Since Joshua was born, I've considered myself to be pretty chilled out as far as the possibilities go. It is not uncommon for parents to have a lot of fear and anxiety about the possible unknown situations that can come up with a HIE diagnosis, and those feelings can be quite consuming. I of course, have had my share of concerns and niggling worries, but I think I have been pretty good about not letting those things take over.
Epilepsy is different though. It makes me feel crazy. I'll be the first to tell you that Joshua's epilepsy is mild compared to what others experience. He has been diagnosed with Temporal Lobe Epilepsy. I have witnessed two confirmed complex partial seizures, and his teachers suspect he has had some seizure activity at school. He has started anti-epilepsy medication in order to try and prevent further seizures. His seizures have been short (around 3 minutes long) and have stopped on their own. Other children are not this lucky. Some children have many different types of seizures, multiple times a day and cannot get them under control with medication. Some children have seizures that are prolonged.... they do not stop on their own without medical assistance, and for many, hospitalisation after a bad seizure is a reality. For many, the experience of epilepsy is much worse and much more scary than the little taste that we have had so far.
The horrible thing about it though, is that having these milder seizures can make you more susceptible to having more serious seizures. I honestly don't know if its just a matter of time before Joshua has a bad seizure, or if he will only ever have these milder seizures. The unpredictable nature of seizures is what makes it so unnerving. You feel as though you are constantly watching and constantly waiting for the next seizure, and constantly worrying if the next one could be worse than the last. And I hate that. We know that sleep has been a trigger for Joshua's seizures. Either going to sleep, or waking up from sleep. So it is at these times that I particularly watch Joshua. I watch him fall asleep. I watch every little twitch, every little move he makes. Just in case he starts having a seizure. And I hate that I have turned into that person. I want to be the old me again... the me that would have said "Oh He'll be right!" and not worried too much.... but instead I'm this me....... Hyperaware.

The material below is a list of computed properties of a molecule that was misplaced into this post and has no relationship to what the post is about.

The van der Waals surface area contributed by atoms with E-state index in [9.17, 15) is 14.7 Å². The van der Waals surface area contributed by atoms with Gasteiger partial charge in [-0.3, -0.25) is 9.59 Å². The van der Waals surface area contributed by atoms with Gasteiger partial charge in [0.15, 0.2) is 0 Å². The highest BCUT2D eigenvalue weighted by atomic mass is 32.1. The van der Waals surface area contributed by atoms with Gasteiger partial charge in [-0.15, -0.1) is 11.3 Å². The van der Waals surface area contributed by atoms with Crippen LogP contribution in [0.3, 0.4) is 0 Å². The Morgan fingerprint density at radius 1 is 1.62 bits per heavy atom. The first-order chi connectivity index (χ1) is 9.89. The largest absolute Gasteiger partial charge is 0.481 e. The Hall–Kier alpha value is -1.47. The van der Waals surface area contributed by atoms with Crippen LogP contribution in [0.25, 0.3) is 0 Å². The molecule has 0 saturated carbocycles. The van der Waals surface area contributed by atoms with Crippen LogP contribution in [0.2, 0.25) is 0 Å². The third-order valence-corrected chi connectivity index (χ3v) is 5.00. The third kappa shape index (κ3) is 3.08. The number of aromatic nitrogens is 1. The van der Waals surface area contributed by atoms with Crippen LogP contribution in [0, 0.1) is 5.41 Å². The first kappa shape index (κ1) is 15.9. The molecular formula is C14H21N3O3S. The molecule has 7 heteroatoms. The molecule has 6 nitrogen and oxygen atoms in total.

It's not just when he is sleepy that I'm watching him either. Complex partial seizures are tricky buggers. You could easily miss one if you weren't paying attention. And the two I've seen have looked different to each other, so I don't even have that that to go by. The first seizure Joshua had, he was basically slumped over with his eyes deviated off to one side.... but in the second one, he sat up and he was moving and his eyes were straight. He experiences automatisms (repetitive movements) like making swallowing motions, picking at things with his fingers. His consciousness is altered and he is unfocussed on his surroundings.
Seriously, do you know how many times a day Joshua's gets a vacant stare on his face and is not having a complex partial seizure? Let me tell you, it is a LOT. I'm constantly looking at this kid now and checking if he is having a seizure. The constant seizure monitoring is kind of exhausting and I hate that I'm even doing it.
But epilepsy has real risks. Joshua's seizures may be comparatively mild at the moment, but the greatest risk isn't necessarily the seizure itself, but rather the environment in which the seizure occurs. If you are in a state of altered consciousness, you can't keep yourself safe in the same way that you could when fully conscious. A seizure in a swimming pool or bath tub could be very dangerous. A seizure when you are somewhere that you could fall from could cause serious injury. During the second seizure that I saw Joshua have, he experienced 'ictal-emesis' or vomiting during the seizure. When a person is having a seizure, they may not be able to protect their airway like they could when fully conscious, so aspirating or choking on one's vomit is a real concern. Added to that, is Joshua's tendency to have seizures that are associated with sleep- which means the possibility of them occurring when he is in bed and unsupervised is real. Believe me, no parent wants to think that their child could be alone in their bed choking on their own vomit during a seizure. But that is the gift that epilepsy has given me.
My Dad has bought me a camera so that I can monitor Joshua when he is in his bedroom. I am still waiting for it to arrive, so until then, he has been sleeping in my bedroom where I can watch him closely. Some may think that is being dramatic. Maybe the old me would have thought that too. But the new me doesn't care. I do miss the old me, the me that wasn't constantly watching for seizures (oh, trust me, I was still watching for them before, but not this voraciously!) And I miss the me that didn't feel like she needed a spy-cam just to let her kid sleep in his own room. But this is what it is now, and once again, this journey has changed me.
|Happy Joshua, swimming in the pool!|
|Joshua during a seizure, laying in his own vomit.|